Contributing writer for The Artifice.
Mario, Link, and Scott Pilgrim: Relationships in Video Games
Scott Pilgrim vs The World uses a video-game-like series of boss battles as a thinly veiled metaphor for relationship drama. It has been compared to Mario’s video game series, in which the hero fights giant gorillas and dragon turtles in order to win back his lady love. The Legend of Zelda is another famous example of this trope. What other video games and game-related movies portray relationships with this kind of drama? What are the pros and cons of the different portrayals? Are these relationships healthy? If not, is that made clear enough to dissuade people from following their example?
The Hulk's Character Development (or lack thereof)
The Incredible Hulk is the movie most likely to be forgotten when thinking about the MCU. Arguably, its poor reception is the reason Mark Ruffalo has yet to get his own Hulk movie. Because Hulk/Bruce Banner doesn’t get solo movies like Iron Man, Captain America, and Thor, all of his character development has to happen in the Avengers movies and Thor: Ragnarok. Analyze what arc or Hero’s Journey he has, if any. Perhaps compare his arc to that of other Avengers.
Pros and Cons of Fan Theories
Theorizing about things going on in TV/movies/books that may or may not ever be confirmed in canon is a favorite pastime of many fans. But some fan theories take the fun out of things rather than inspiring fun conversations. Analyze what features or circumstances, if any, make a fan theory "worth considering" or not.
What Makes a Scientist
Dr. Henry Jekyll, Dr. Victor Frankenstein, Doc Emmet Brown, Dr. Walter Bishop from Fringe, and characters like them throughout literature and film are categorized as "mad scientists." Sometimes it’s because their science is taboo or outside what society believes is even possible; sometimes they’re suspected of madness or some other kind of mental illness; sometimes it’s both. Why are these characters appealing to audiences, even if they’re not well-liked by the fictional societies they live in.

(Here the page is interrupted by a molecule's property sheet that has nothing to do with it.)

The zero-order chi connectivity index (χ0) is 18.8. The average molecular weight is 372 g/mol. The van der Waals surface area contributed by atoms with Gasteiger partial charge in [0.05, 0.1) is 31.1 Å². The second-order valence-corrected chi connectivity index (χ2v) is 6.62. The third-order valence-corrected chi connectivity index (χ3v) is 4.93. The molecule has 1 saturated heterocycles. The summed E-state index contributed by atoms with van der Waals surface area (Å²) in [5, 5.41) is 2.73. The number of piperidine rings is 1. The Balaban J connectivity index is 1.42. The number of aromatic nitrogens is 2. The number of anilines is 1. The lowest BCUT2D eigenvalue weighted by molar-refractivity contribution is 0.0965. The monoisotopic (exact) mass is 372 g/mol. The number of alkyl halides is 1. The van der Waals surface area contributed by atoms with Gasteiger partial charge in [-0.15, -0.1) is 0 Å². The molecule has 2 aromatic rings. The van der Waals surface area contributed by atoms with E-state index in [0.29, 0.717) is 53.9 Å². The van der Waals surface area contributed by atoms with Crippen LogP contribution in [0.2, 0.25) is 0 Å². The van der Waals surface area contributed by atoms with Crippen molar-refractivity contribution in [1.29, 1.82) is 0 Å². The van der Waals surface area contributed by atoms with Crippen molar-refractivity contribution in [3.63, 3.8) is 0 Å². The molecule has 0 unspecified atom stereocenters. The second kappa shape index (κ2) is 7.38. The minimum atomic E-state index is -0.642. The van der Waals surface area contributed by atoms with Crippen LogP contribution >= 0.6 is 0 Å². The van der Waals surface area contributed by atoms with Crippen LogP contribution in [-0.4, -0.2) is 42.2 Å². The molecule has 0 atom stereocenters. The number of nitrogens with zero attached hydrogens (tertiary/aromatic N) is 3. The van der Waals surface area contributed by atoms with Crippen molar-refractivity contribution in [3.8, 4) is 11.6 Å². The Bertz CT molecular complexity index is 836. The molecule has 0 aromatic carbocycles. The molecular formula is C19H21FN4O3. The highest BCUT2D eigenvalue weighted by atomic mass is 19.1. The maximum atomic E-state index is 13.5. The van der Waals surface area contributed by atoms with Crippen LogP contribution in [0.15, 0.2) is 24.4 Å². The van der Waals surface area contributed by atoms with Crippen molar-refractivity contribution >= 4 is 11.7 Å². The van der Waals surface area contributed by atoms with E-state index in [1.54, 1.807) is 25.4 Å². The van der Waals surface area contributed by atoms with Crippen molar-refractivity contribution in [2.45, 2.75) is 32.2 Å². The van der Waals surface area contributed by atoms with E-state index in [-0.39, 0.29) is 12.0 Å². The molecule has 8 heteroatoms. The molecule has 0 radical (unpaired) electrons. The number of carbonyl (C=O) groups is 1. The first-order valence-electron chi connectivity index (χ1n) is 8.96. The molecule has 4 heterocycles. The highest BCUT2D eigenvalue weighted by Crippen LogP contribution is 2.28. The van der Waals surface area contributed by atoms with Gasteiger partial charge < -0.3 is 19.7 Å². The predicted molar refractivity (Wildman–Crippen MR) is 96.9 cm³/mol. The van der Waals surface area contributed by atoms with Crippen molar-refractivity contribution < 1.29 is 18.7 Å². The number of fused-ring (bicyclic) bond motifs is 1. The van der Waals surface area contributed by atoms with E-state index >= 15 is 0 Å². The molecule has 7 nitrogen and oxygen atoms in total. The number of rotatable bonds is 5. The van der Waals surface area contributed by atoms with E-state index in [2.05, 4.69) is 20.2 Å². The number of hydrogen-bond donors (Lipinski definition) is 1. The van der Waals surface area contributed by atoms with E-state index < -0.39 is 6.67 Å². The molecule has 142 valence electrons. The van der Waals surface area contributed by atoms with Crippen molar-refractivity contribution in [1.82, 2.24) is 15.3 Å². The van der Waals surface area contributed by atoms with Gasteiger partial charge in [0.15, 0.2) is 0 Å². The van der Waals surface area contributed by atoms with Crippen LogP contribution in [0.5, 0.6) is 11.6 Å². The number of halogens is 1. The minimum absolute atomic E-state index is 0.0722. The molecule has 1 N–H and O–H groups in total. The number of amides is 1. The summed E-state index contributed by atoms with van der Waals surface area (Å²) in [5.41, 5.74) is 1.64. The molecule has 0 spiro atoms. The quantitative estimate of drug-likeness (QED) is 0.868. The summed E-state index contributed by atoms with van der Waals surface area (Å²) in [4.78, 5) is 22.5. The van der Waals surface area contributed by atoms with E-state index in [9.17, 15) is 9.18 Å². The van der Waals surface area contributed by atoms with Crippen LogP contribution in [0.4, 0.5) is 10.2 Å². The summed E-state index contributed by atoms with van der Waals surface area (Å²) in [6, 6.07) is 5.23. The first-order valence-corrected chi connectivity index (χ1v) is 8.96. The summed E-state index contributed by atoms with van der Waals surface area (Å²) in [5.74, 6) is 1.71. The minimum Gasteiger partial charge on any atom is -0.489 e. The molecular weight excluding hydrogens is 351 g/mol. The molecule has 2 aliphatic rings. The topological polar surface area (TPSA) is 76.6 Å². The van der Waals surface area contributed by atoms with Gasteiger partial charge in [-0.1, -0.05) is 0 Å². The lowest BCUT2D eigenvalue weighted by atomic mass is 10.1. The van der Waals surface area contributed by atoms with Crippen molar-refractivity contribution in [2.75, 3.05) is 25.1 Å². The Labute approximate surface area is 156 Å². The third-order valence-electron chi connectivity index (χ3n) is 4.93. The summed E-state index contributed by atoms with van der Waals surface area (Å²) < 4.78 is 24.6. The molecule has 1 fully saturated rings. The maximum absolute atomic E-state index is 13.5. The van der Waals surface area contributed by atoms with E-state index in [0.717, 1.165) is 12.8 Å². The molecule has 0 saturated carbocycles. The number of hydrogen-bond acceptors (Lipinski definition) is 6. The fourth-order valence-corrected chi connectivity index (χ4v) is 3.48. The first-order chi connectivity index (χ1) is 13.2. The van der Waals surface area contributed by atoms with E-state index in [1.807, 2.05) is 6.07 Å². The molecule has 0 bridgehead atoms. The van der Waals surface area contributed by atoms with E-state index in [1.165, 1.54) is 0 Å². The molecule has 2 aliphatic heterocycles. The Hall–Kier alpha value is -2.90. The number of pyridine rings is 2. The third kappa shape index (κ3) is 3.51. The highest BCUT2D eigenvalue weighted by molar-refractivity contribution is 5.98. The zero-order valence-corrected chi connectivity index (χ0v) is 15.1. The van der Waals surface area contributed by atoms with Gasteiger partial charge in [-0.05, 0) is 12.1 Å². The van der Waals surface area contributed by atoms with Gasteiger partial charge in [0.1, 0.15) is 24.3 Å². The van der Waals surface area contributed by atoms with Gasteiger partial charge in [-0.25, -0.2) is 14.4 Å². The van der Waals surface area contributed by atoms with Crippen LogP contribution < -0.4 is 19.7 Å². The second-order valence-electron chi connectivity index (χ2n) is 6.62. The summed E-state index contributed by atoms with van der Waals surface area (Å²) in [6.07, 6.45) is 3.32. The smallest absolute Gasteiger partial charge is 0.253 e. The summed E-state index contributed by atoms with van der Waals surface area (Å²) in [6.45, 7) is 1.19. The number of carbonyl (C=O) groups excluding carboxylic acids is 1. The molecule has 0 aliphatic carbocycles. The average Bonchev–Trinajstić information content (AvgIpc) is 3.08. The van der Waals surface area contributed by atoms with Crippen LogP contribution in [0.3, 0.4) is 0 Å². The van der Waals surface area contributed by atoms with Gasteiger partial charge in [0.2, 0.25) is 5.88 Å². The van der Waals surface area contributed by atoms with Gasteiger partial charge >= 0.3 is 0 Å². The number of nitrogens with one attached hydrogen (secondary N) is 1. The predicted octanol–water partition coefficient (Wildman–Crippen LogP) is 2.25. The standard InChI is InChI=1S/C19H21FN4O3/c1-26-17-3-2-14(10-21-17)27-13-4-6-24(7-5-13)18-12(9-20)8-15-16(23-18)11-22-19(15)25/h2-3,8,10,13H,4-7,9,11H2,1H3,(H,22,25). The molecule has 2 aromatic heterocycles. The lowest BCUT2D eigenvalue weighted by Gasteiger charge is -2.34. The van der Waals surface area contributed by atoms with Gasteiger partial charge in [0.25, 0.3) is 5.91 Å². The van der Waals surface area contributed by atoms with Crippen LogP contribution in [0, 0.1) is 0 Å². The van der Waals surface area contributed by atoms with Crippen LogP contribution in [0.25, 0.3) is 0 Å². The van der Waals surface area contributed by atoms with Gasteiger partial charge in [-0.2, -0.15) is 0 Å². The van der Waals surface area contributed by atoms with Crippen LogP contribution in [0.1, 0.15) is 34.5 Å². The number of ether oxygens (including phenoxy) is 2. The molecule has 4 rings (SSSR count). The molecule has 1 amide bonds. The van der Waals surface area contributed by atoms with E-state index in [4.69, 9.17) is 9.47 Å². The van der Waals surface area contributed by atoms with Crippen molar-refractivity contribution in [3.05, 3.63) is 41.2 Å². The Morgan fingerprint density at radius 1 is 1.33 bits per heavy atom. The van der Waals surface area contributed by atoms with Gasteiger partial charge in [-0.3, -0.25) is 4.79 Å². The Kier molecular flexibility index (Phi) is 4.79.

An analysis could include comparing them to real-life scientists like Galileo and Copernicus who were considered "kooks" but turned out to be right. Also, consider how driven these characters are to prove their theories, even pushing moral and societal boundaries – if they weren’t actually mad before, they can more easily be perceived that way by the end of their story.
WandaVision: a Sitcom about Superheroes
WandaVision seems to be one of the most unique TV shows ever, yet it pays homage to sitcoms throughout the decades. An analysis could include the aspect ratios, the laugh tracks, the archetypical characters, the wardrobe and set design, the special effects, and much more. Do these comparisons add extra depth or meaning to the show, or are they just fun references for older viewers who remember these classic shows?
The Appeal of Reaction Videos
In a reaction video, someone watches something – a music video, a movie, a TV episode, a meme compilation, etc. – and records their reaction. This genre was popularized for the mainstream by YouTube channels like The Fine Bros., but there are many, many other channels that do it. Videos like "Real Doctor Reacts to Medical Dramas," "Real Lawyer Reacts to Crime in Movies," and "Vocal Coach Reacts to Music Video" have the advantage of being educational.
Movies based around soundtracks
We’re seeing an increasing number of movies where the majority of the music is unoriginal, but the music is one of the best parts of these movies for many people. Examples include both Guardians of the Galaxy movies, the Shrek series, and Gnomeo and Juliet. For the movie Baby Driver, action scenes were carefully choreographed to match the soundtrack, rather than music being composed or selected to match the action. Movies about musicians, like Bohemian Rhapsody and the upcoming Rocketman and Yesterday, are in similar situations. Can we call these films Art Films? Is their unoriginality a flaw? Can they be compared to movies with iconic, original scores by John Williams or Michael Giacchino? Are they only becoming more popular because we are in an era with so much good “classic” music to fall back on?
Analysis of Spider-Man’s origin story
In the comments section of my recently published article on Batman’s origin story, the topic of Spider-Man’s origin came up. I’d be fascinated to see an analysis of it. This includes the spider that bit Peter Parker and the death of his Uncle Ben, inspiring him to be a hero.
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